Okay, So I have a confession. I'm writing a story with a partner--someone who I've written two other (very good if I do say so myself) stories with that are currently out on submission--and its my turn to write.
I'm a little intimidated by the scene--I won't bore you with the details. Suffice it to say it's supposed to be a very hot sex scene. I don't generally write very hot, and so I'm procrastinating.
So, I've made a deal. I'll write a blog post, then I'll do some free writing from my character's point of view, and then I'll write the scene. Yes--I often make these kinds of deals with myself--something to allow me to put off what I want to avoid doing for a little while by doing something else useful, but with a commitment to actually getting what I need to done at the end of the set period of time.
The funny thing is I don't often renege--never that I can remember really, so it works for me.
So, blog post first. Ta dah!
Then free writing. I find it useful to help sink myself into the character with free writing when approaching a difficult scene. For me, it helps me find my opening spot. If I don't free write when approaching a difficult scene, I usually just end up writing myself into the character's point of view and the correct opening spot, then have to go back and cut everything in the first few pages. And once it's in--cutting is difficult for me to do. I manage, but its always painful. Hence the free writing--when I approach it knowing none of what I write is going into the manuscript, it helps me get where I need to be more quickly and with less angst.
I'm all about less angst.
So, I'm going to go write in a minute. But I wanted to do a quick update first.
Okay, I can see why everyone raves about this program.
I'm still learning my way around it (if anyone gets it and needs an overview, youtube has some fabulous tutorials to help you get up and running) but it seems like a very useful tool--particularly when it comes time for editing.
If you (like I do) break your story line up into acts as well as chapters and scenes, the Scrivener program really works well for that. Edits-wise, the feature I've liked best so far is the ability to take small chunks of text and move them around easily in your story to tweak the flow of the story.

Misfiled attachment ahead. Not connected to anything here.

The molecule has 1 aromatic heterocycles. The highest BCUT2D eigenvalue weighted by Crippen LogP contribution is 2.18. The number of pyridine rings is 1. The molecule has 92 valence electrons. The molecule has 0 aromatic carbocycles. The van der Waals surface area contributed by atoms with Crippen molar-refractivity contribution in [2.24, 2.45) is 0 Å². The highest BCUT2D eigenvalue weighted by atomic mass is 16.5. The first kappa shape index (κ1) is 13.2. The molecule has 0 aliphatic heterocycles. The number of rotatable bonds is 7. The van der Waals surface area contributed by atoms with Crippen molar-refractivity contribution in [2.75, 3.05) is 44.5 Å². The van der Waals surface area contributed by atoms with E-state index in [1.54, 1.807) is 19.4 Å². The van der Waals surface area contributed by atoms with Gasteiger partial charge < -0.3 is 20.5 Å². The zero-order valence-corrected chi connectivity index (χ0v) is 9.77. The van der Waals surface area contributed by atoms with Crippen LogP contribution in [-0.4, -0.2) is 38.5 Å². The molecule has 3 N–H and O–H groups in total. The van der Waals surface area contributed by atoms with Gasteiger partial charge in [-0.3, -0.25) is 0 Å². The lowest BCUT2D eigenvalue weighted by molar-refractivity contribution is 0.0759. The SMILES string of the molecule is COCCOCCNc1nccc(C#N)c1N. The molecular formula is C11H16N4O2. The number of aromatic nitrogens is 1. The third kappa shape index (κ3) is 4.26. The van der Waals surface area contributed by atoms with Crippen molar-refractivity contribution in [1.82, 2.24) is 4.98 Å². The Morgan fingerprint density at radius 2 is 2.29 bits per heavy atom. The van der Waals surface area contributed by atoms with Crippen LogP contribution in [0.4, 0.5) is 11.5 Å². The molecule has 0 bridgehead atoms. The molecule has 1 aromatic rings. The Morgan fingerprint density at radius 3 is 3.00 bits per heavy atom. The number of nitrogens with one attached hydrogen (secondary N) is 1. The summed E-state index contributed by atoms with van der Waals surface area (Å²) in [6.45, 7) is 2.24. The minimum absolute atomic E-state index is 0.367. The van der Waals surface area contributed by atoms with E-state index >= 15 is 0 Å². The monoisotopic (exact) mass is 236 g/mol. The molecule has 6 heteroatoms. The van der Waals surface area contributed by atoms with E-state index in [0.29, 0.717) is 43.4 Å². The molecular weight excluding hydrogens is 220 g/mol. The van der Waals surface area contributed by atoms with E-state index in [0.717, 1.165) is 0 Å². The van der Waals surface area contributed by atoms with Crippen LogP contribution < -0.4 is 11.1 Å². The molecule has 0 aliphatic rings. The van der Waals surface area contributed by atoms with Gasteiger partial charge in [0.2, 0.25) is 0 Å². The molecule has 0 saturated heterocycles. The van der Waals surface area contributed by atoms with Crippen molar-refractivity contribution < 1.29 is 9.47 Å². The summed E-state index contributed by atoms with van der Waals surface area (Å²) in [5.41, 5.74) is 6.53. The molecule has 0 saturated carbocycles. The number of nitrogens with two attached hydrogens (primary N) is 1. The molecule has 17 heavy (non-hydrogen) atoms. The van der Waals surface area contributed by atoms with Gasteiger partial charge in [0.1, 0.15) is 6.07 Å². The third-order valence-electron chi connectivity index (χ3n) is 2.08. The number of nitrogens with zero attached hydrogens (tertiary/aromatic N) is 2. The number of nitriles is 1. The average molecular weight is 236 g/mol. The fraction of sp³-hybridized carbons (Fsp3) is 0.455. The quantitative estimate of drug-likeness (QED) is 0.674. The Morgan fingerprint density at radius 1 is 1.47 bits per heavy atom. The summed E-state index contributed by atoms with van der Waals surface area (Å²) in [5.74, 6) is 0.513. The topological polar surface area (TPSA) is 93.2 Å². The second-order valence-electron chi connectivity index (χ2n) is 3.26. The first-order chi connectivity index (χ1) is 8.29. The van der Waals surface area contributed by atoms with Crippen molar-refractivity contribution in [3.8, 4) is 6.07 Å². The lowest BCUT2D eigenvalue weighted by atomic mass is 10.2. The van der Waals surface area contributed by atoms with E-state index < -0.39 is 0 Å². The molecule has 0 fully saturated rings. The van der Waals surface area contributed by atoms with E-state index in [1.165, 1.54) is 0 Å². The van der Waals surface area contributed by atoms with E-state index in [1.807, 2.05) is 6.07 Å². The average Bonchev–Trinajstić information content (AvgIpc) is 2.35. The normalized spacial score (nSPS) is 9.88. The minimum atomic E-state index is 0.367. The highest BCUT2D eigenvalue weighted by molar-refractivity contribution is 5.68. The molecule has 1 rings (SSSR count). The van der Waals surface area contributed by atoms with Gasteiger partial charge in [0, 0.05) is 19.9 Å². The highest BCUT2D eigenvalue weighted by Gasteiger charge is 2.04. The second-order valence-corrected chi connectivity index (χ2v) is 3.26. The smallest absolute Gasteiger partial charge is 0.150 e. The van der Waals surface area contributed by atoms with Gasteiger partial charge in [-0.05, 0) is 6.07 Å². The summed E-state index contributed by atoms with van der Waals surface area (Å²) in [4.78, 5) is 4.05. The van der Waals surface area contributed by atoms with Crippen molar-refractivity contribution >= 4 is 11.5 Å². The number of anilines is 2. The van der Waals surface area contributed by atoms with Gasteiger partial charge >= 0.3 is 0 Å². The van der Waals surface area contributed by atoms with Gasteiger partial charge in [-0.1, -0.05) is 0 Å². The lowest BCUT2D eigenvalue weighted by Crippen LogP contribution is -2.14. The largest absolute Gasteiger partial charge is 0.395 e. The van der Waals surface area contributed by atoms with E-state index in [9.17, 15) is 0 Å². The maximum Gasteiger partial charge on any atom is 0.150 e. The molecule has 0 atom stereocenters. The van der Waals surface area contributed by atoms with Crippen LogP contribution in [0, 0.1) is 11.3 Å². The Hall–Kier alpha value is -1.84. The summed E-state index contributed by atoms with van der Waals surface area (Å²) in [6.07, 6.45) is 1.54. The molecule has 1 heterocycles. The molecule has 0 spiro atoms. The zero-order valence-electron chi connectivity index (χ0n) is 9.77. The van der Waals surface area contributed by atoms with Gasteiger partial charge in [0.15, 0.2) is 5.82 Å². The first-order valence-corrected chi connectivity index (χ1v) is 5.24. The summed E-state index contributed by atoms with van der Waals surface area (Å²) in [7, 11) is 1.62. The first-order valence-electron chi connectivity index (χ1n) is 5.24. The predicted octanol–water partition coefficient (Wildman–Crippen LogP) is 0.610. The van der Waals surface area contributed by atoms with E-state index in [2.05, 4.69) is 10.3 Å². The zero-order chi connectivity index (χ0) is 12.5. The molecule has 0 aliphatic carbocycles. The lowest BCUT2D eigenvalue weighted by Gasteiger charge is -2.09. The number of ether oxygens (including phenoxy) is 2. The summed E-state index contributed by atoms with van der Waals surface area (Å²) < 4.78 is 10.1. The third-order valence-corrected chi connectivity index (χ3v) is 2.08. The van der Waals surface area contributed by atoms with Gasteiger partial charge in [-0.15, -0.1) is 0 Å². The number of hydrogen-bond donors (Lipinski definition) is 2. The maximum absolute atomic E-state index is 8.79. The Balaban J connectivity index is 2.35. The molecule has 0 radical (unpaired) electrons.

I've been trying to edit my first manuscript that's been sitting in a drawer for a few years now. I love the story, but the arc and writing both reflect that its was my first attempt. After reading it through, and importing the pieces into Scrivener, I decided that the story just needs a complete rewrite, but using Scrivener in the evaluation process really helped me decide where the arc needs changing. I've also been using it with my work in progress (the one-third complete urban fantasy) and I've really liked the ease of building my acts, chapters and scenes using the Scrivener tools.
So, Scrivener gets a thumbs up from me. I think it is well worth the asking price and am happy I got it.
Kiddo went in on Thursday. It was very interesting to watch the way Neurofeedback works in practice. I'd done the research, read the clinical papers, and had looked at comments/blog posts written by other people who'd tried it first, but the mechanics had eluded me. It is really interesting to watch how the brain corrects its waves to produce a particular result.
The therapist was encouraging about the session and how kiddo did, and we will be going back again this week. Of course, its way too soon to report on any kind of results. But we have hope that perhaps it will help kiddo with some of his difficulties, and if it does--it will be well worth the time, money and effort we put into making the therapy happen. I am trying not to be too hopeful, because if it doesn't work out I want to limit my disappointment.
We do a QEEG this next week, to give ups a baseline on brain waves and what his brain looks like, and then we'll start sessions in earnest. wish us luck.
Jury's still out on Neurofeedback.
And now, good people, I'm running off to write, just like I said I would. Hope you guys all have a wonderful week.